OK; we’re headin’ home.
I finally had a chance to correct the mammoth head, redrawing and repainting almost everything but the body of the trunk. His eyes were what bothered me the most. I added some nice aging, grime, scratches and other textures to the mammoth’s tusks and lost that top edge on his right tusk.
Matt expressed concern regarding the difficulty in seeing the giraffe against the T. rex, so I’m going to jump ahead and add another lesson here:
I’ve finished the last of the animals.
Instead of using values (darks and lights) to pop the giraffe from the T. rex, I decided to use color (as my old painting teacher and mentor Hal Kramer used to say, “For a change of form look for a change of value, a change of color — a change of some goddam thing!”). I made the shadows on the giraffe’s face a cool blue in contrast to the warm greens and browns of the T. rex. Conversely, I warmed up the giraffe’s mane with some reddish browns to make it stand out against the cool greens of the T. rex neck. The bold pattern of the giraffe’s spots help pop him, too. The giraffe head still doesn’t pop against the T. rex head with a read as clear as that of the rest of the critters. It stands out enough, though, that I’m not bothered enough to alter the giraffe’s relative visibility. Not everything has to read like a billboard; there should be some sense of discovery.
You can see that the T. rex’s facial scales are no longer transparently painted; they are now (for the most part) opaque. This is an important detail: I also made sure to vary the color and values of the scales to make them more realistic and to give them more interest. I worked on those teeth of his, too. I darkened them then gave them crisp highlights (something I learned from Frazetta) to make them more ivory-like. The change of temperature (from the warm greens of the T. rex‘s face to the cool greens of his neck) also makes the T. rex look larger, as the change makes your eyes feel like they’ve been on a journey.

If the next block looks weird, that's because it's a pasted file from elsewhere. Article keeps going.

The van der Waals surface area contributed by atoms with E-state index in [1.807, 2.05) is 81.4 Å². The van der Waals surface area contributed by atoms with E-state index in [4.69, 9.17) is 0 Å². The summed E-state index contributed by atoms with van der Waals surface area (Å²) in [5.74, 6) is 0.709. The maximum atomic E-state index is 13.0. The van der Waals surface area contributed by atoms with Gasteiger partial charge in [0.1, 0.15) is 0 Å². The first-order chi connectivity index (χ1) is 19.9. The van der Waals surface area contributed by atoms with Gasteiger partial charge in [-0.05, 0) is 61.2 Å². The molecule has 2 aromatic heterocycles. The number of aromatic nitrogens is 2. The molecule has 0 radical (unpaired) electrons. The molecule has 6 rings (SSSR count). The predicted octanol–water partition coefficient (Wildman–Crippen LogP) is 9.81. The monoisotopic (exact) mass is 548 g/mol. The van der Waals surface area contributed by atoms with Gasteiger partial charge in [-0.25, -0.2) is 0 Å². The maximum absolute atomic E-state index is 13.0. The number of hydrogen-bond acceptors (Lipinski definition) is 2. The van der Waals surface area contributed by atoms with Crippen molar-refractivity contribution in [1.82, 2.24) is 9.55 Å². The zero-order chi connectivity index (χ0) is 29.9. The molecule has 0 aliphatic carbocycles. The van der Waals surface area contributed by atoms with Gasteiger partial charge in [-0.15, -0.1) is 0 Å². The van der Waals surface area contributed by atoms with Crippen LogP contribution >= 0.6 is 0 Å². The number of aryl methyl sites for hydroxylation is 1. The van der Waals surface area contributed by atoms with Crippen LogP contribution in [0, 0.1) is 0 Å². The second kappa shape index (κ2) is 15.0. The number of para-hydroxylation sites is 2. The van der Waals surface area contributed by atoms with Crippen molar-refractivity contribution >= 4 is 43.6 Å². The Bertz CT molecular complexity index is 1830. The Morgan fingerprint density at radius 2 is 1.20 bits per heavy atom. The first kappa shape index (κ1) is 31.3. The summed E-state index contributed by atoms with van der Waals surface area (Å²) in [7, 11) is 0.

The last step at this point in the process is signing the painting. I decided to make my signature fairly low in contrast. I figured there was enough stuff going on in this picture that viewers didn’t need the additional distraction of a bold signature. The “CAC” I include in my signature stands for the California Art Club. The CAC honored me by making me a Signature Member (I’m also on their Advisory Board and am the Managing Editor of their newsletter). Only Signature Members can sign their works with a “CAC” added to their signature.
The California Art Club is the oldest art organization west of the Mississippi. They actively promote representational and traditional (as opposed to abstract and non-traditional) art. I currently have two paintings on display in the CAC’s annual Gold Medal Exhibition at the Pasadena Museum of California Art.
The final lesson is tomorrow: Digital Clean-up!